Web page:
In the high-performance world,
nothing ever remains stock.
That makes it difficult for aftermarket
companies to design parts and kits that are true, easy bolt-ons for every car—where
literally nothing has to be changed or modified to make the new performance parts
The only way any company can really
design a “bolt-on” part is to make it fit the car as it originally
came from the factory, otherwise there are too many variations to cover if they
were to try to make it fit every modified vehicle.
An unwanted consequence of
engineering parts this way is that they rarely, if ever, bolt right on.
Because, nothing ever remains stock!
We wanted to test this theory, and
make our shop car look and handle better, so we decided that the suspension
would be our first upgrade.
First, we felt we really had to start
with something completely original to prove our point. And we mean totally
It was hard to find such a ride, especially since we really wanted to build a 2nd-gen Chevrolet Camaro, and almost all of them have been modified over the years. But we found one that had been unmolested since rolling off the GM assembly line in 1981. It was a factory 4-speed without T-tops. How can we be so lucky?
The car still had the factory
air-conditioning system, though it hasn’t worked in decades. With the exception
of a crappy cassette radio installed in the dash, some cheap steel wheels and
tires, and quite a few miles on the OD, this car was untouched.
We parked this perfect candidate on
our lift and began ripping off the old stock junk to be replaced with all new tubular
Hotchkis cool stuff. We replaced everything including the springs, shocks, bushings,
upper and lower control arms, and even added a rear sway bar, along with
upgrading to a substantially larger hollow front sway bar too.
All parts and pieces came from Hotchkis and we only had to order four part numbers to get everything we needed, with one minor exception (more on that later).
Upper Control Arms: (A-arms full tubular fabricated steel with 4130 Chromoly billet cross-shaft and Delrin bushings factory-installed)
We could have also added Hotchkis ChassisMax bars, but decided to wait on them because plans call for a 1,000-horsepower-plus big-block to be stuffed in between the fenders in its future, so we’ll wait until then to see if we can make the bars fit around its equally-big headers.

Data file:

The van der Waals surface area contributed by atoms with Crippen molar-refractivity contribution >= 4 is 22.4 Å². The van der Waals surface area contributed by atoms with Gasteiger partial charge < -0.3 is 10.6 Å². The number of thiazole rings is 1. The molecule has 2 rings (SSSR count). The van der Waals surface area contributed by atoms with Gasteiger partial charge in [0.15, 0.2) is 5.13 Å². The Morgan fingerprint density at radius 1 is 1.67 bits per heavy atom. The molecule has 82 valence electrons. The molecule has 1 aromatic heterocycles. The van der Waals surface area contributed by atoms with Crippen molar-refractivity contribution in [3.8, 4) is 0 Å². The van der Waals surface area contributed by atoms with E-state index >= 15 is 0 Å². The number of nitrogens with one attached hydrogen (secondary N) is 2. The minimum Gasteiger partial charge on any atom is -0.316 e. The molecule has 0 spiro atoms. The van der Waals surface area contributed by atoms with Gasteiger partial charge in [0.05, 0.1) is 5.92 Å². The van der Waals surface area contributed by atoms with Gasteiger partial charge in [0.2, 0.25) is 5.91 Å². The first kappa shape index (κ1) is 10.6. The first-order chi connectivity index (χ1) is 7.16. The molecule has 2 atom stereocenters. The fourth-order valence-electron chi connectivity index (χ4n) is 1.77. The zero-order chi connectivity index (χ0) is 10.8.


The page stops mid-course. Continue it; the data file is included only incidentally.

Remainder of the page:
Getting the Height Just Right
Since this was not just about making
the car handle better, it’s also about giving it a much better stance and look.
And since our Camaro really is not in the best shape to drive yet, we can only
admire its beauty for now anyways.
After almost 40 years of abuse, the stock ride height was whack. Like just about every 2nd-gen Camaro, ours sat lower in the front than the back. Much to the pleasure of air shock manufacturers worldwide. We measured front fender’s height at 26-3/4-inches above the ground. Our first go’roud with the Hotchkis kit, installing just the single front coil spring spacer supplied slammed our fenders right onto the tires. Of course, our 235/60-15 tires were a higher profile than most would run with this type of suspension. But they make a great example of how much is too much when lowering a car. The first install dropped the nose down 2-3/4-inches to just 24-inches total. The tires rubbed and there was no way we could drive it like this. And since we don’t have the budget for new wheels and tires yet, something had to be done. So we installed two more Hotchkis spring spacers per side and ended up at 25-1/4-inches, (1-1/2″ lower than stock), which looks really good and gave us enough tire clearance.
The rear dropped from original height of 26.5-inches to 25.5-inches giving it a nice, raked stance that’s not to too steep and still provides enough tire clearance.
Mike Petralia is a veteran engine and car builder, and long-time contributor to automotive publications. After joining Horsepower TV in 2006, he opened Hardcore Horsepower LLC, building cars and engines for magazines and customers.